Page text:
Gardens and History
While studying botany at University, I discovered that while plants are really interesting, the history of plants and gardens are also fascinating (I know, it sounds strange). It is amazing some of the topics that I stumbled upon.
Turns out people have been gardening for a lot of years. While garden history may be slightly outdated and in need of a scholarly update, I discovered a fascinating and complex tapestry behind the arrangement of plants in the ground.
I decided to examine the design and function of gardens in seventeenth century England. Sounds odd, a little too specialized? One way to understand my topic is to consider the popularity of gardens today. Well, in the seventeenth century they existed in the same profuse amounts but there were more varieties. Most gardens today are ornamental. But in the past, they supplied the house with produce, the housewife with perfumes and decoration, they also served as outdoor rooms and places to entertain guests.
As part of my research, I explored how and why gardens were planted, the uses for which these gardens were created, and attempted to explain the larger context of conscpicuous display.
An Analysis of Seventeenth-Century Culture
Seventeenth century gardens are cultural artefacts. The form and function of the various gardens of this period reflect contemporary perceptions of man’s place in nature. A form of conspicuous display, the design and content of a garden were organized to reflect the owner’s place in society. Gardens and gardening were important cultural and social activities that reflect contemporary ideologies and beliefs. The changing designs and the transference of gardening knowledge reflect the political and religious turmoil Englishmen and women experienced.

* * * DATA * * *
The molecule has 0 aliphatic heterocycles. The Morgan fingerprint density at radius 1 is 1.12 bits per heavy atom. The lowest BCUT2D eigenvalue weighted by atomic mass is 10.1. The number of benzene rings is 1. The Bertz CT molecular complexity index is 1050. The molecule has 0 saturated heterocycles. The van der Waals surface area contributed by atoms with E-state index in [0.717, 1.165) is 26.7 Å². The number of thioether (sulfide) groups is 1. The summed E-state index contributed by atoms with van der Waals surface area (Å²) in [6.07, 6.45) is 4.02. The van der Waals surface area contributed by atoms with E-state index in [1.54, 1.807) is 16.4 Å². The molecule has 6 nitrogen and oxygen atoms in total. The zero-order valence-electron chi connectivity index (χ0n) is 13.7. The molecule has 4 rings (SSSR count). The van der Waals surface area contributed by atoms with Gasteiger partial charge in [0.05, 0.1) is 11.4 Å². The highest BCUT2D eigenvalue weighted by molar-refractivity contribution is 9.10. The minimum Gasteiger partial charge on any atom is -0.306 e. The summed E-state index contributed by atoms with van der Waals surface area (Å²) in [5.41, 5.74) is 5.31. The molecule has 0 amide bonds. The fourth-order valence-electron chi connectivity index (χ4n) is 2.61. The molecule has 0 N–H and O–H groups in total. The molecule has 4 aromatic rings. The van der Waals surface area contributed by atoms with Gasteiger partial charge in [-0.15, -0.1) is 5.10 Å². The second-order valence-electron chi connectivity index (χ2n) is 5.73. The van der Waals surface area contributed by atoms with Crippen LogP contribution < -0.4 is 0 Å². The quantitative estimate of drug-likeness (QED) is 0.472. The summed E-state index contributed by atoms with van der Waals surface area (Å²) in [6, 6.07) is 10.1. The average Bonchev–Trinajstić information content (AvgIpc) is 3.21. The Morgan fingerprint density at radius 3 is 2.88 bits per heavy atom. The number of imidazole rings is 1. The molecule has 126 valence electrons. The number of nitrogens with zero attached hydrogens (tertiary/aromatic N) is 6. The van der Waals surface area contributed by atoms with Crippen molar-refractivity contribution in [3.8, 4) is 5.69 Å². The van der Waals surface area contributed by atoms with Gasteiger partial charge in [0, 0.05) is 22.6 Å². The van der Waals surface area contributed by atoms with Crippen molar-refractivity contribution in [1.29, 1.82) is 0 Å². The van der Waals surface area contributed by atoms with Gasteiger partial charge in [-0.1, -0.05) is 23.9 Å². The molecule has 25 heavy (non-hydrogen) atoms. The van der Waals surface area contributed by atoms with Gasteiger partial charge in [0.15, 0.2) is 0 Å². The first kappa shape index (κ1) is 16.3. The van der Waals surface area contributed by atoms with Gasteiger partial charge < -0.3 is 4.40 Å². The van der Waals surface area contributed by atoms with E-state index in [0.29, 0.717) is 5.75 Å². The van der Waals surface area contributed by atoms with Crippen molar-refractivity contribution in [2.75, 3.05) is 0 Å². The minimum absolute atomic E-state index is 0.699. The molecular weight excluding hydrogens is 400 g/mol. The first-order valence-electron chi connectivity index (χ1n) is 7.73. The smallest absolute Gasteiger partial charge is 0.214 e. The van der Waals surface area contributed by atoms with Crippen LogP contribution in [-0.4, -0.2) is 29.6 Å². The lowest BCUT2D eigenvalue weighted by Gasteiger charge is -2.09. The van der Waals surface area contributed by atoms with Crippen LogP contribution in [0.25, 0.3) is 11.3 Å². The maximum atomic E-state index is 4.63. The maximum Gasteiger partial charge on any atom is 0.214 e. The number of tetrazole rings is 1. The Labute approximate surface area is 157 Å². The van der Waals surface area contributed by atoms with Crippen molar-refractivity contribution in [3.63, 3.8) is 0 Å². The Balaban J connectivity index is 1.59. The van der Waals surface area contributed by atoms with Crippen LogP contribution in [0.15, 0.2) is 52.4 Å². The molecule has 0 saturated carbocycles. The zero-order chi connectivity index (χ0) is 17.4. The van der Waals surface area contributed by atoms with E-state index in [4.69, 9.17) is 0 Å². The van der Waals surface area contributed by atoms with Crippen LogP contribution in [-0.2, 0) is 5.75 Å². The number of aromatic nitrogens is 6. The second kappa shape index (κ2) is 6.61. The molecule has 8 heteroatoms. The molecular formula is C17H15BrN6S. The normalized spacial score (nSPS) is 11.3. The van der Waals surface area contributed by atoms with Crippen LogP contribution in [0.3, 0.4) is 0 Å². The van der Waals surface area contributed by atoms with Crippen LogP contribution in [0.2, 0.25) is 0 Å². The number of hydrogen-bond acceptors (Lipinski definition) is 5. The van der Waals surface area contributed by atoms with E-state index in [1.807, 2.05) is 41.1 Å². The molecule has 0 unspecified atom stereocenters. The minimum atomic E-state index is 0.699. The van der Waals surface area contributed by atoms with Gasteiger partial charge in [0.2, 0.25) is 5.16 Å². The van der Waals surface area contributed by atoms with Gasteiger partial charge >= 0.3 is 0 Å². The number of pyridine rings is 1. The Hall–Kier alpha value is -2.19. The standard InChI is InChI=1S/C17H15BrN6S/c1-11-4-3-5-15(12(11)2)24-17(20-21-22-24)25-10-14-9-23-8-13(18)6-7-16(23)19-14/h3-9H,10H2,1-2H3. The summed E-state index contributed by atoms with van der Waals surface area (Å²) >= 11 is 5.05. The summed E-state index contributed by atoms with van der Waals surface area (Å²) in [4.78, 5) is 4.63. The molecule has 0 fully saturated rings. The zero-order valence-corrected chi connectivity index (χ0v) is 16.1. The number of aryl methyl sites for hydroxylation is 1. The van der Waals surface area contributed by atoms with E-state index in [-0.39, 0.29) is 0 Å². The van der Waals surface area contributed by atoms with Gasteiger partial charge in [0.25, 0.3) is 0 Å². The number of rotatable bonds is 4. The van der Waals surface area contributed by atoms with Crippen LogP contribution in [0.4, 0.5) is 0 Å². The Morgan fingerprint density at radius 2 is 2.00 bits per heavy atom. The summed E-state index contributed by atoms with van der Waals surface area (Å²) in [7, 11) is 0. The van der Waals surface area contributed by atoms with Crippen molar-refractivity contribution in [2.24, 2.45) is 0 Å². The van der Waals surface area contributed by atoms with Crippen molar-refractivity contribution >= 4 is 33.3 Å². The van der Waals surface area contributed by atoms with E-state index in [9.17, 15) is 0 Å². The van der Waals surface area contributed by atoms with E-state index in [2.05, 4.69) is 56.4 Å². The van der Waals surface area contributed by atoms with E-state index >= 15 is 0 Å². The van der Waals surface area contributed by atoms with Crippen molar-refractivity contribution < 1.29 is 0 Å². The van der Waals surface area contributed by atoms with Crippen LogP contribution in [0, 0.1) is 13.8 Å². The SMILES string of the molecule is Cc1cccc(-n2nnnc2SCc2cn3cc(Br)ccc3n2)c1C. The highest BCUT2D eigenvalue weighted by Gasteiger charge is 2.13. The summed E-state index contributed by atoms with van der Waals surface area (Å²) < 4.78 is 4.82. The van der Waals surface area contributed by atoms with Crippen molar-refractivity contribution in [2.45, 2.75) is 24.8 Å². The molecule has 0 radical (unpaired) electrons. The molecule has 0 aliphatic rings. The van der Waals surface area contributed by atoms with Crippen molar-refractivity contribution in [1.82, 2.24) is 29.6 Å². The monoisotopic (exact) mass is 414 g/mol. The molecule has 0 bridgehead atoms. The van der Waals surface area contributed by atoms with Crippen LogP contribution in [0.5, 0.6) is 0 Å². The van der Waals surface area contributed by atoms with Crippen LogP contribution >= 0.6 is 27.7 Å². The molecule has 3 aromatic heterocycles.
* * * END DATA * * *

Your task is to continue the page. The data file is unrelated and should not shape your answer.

The printed texts of this period contain a wealth of information on gardening and garden design but these texts have more to offer than information on contemporary practice. Printed texts also encapsulate the struggles for truth and authority writers underwent in establishing the material in printed texts as knowledge. Illustrations, found in both texts and in paintings, are reproductions of actual gardens. How these images were presented by the artists and read by contemporary audiences further explains how gardens functioned in seventeenth century English society.
For the curious, a copy of the bibliography for my thesis.